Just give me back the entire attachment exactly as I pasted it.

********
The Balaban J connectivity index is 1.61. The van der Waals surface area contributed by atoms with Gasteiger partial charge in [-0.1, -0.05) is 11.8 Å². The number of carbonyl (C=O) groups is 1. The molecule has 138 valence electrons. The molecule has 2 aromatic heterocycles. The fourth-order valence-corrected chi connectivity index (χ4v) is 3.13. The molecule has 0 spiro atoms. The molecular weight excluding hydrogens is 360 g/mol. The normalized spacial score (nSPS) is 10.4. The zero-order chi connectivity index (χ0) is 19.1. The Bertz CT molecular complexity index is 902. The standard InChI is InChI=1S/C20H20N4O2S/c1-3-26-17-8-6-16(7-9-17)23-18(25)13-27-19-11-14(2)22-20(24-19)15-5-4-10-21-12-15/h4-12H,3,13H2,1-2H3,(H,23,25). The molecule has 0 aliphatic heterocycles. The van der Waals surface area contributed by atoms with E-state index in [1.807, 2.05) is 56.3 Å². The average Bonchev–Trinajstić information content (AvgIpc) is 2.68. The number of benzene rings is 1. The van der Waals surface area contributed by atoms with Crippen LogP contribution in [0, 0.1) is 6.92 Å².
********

The Balaban J connectivity index is 1.61. The van der Waals surface area contributed by atoms with Gasteiger partial charge in [-0.1, -0.05) is 11.8 Å². The number of carbonyl (C=O) groups is 1. The molecule has 138 valence electrons. The molecule has 2 aromatic heterocycles. The fourth-order valence-corrected chi connectivity index (χ4v) is 3.13. The molecule has 0 spiro atoms. The molecular weight excluding hydrogens is 360 g/mol. The normalized spacial score (nSPS) is 10.4. The zero-order chi connectivity index (χ0) is 19.1. The Bertz CT molecular complexity index is 902. The standard InChI is InChI=1S/C20H20N4O2S/c1-3-26-17-8-6-16(7-9-17)23-18(25)13-27-19-11-14(2)22-20(24-19)15-5-4-10-21-12-15/h4-12H,3,13H2,1-2H3,(H,23,25). The molecule has 0 aliphatic heterocycles. The van der Waals surface area contributed by atoms with E-state index in [1.807, 2.05) is 56.3 Å². The average Bonchev–Trinajstić information content (AvgIpc) is 2.68. The number of benzene rings is 1. The van der Waals surface area contributed by atoms with Crippen LogP contribution in [0, 0.1) is 6.92 Å².